Livestock development and poverty alleviation: revolution or evolution for upland livelihoods in Lao PDR?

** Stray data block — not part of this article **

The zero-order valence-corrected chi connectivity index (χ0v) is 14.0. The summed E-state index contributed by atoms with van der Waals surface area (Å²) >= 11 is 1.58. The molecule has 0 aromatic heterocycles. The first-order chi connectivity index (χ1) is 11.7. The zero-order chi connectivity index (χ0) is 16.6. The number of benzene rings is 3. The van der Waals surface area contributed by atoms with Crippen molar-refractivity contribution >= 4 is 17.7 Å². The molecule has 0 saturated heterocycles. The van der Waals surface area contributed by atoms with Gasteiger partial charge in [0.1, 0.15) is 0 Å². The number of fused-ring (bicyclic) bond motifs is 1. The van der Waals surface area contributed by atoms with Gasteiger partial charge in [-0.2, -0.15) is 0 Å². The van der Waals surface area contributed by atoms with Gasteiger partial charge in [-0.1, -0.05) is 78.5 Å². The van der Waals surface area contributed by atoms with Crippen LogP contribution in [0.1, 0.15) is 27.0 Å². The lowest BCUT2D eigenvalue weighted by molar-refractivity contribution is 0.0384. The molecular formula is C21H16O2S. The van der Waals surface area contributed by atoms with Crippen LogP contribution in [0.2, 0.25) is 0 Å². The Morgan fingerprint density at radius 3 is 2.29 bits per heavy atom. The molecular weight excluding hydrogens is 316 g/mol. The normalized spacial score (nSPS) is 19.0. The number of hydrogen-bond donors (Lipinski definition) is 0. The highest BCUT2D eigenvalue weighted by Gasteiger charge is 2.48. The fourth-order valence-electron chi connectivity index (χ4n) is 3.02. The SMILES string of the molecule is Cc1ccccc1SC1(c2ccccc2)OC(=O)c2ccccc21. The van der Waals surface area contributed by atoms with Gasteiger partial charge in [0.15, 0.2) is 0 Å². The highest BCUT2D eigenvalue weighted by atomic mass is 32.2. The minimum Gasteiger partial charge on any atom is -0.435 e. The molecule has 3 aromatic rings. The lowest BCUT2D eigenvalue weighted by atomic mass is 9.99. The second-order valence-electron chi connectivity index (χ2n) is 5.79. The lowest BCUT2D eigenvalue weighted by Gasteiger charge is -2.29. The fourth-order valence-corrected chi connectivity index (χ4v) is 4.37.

Livestock play a key role in the lives of poor, rural people in developing countries, providing a major proportion of their cash income, capital assets, draught power, fuel and fertilizer. Rapid growth in demand for meat and dairy products in Asia presents both opportunities and challenges for livestock development and poverty alleviation. This paper explores the potential of livestock intensification to benefit the livelihoods of upland households and meet market demand in the Lao Peoples' Democratic Republic (Lao PDR), a South East Asian country undergoing significant economic change. A review of the livestock sector in Asia shows increasing demand for live animals and meat in neighbouring Vietnam, Thailand and China. Lao PDR is well positioned to capitalize on the growing Asian livestock sector, however the extent livestock production in Lao PDR can reduce poverty, meet growing domestic meat demand and lift livestock exports is problematic. Findings from research in two upland northern provinces demonstrate how the introduction of forages for livestock has revolutionized the lives of some farmers and villages, but concludes that strategies are still needed to engage poorer households. The impacts of changing domestic and export markets are less certain, and are discussed within the context of environmental and public health, cultural traditions, economic development and sustainable livelihoods.